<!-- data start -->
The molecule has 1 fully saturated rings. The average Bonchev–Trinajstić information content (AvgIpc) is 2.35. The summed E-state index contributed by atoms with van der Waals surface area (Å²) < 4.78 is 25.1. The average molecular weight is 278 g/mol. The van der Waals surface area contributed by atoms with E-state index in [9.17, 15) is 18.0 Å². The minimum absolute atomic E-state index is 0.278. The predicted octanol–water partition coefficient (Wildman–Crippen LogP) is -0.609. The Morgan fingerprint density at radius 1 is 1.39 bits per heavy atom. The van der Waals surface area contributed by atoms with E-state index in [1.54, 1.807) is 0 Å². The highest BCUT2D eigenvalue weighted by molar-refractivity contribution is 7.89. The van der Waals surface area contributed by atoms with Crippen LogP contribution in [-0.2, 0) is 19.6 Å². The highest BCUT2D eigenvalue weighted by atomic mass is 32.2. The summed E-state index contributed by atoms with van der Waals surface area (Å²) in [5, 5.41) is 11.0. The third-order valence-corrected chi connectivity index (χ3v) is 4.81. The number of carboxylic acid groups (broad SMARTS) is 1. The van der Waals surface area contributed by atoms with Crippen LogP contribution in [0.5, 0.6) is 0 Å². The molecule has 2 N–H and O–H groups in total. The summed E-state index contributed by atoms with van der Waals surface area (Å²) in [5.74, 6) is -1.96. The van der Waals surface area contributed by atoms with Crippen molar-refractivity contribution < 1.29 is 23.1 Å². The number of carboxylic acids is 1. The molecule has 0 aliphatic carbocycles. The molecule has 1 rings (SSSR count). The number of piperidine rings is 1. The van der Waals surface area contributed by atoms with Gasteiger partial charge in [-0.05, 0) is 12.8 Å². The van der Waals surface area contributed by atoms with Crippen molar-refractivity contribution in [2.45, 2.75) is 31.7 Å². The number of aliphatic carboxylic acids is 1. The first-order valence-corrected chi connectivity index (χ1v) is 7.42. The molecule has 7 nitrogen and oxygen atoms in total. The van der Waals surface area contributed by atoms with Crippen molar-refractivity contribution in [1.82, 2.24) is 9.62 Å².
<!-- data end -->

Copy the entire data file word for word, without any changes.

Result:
The molecule has 1 fully saturated rings. The average Bonchev–Trinajstić information content (AvgIpc) is 2.35. The summed E-state index contributed by atoms with van der Waals surface area (Å²) < 4.78 is 25.1. The average molecular weight is 278 g/mol. The van der Waals surface area contributed by atoms with E-state index in [9.17, 15) is 18.0 Å². The minimum absolute atomic E-state index is 0.278. The predicted octanol–water partition coefficient (Wildman–Crippen LogP) is -0.609. The Morgan fingerprint density at radius 1 is 1.39 bits per heavy atom. The van der Waals surface area contributed by atoms with E-state index in [1.54, 1.807) is 0 Å². The highest BCUT2D eigenvalue weighted by molar-refractivity contribution is 7.89. The van der Waals surface area contributed by atoms with Crippen LogP contribution in [-0.2, 0) is 19.6 Å². The highest BCUT2D eigenvalue weighted by atomic mass is 32.2. The summed E-state index contributed by atoms with van der Waals surface area (Å²) in [5, 5.41) is 11.0. The third-order valence-corrected chi connectivity index (χ3v) is 4.81. The number of carboxylic acid groups (broad SMARTS) is 1. The van der Waals surface area contributed by atoms with Crippen LogP contribution in [0.5, 0.6) is 0 Å². The molecule has 2 N–H and O–H groups in total. The summed E-state index contributed by atoms with van der Waals surface area (Å²) in [5.74, 6) is -1.96. The van der Waals surface area contributed by atoms with Crippen molar-refractivity contribution < 1.29 is 23.1 Å². The number of carboxylic acids is 1. The molecule has 0 aliphatic carbocycles. The molecule has 1 rings (SSSR count). The number of piperidine rings is 1. The van der Waals surface area contributed by atoms with Gasteiger partial charge in [-0.05, 0) is 12.8 Å². The van der Waals surface area contributed by atoms with Crippen molar-refractivity contribution in [2.45, 2.75) is 31.7 Å². The number of aliphatic carboxylic acids is 1. The first-order valence-corrected chi connectivity index (χ1v) is 7.42. The molecule has 7 nitrogen and oxygen atoms in total. The van der Waals surface area contributed by atoms with Crippen molar-refractivity contribution in [1.82, 2.24) is 9.62 Å².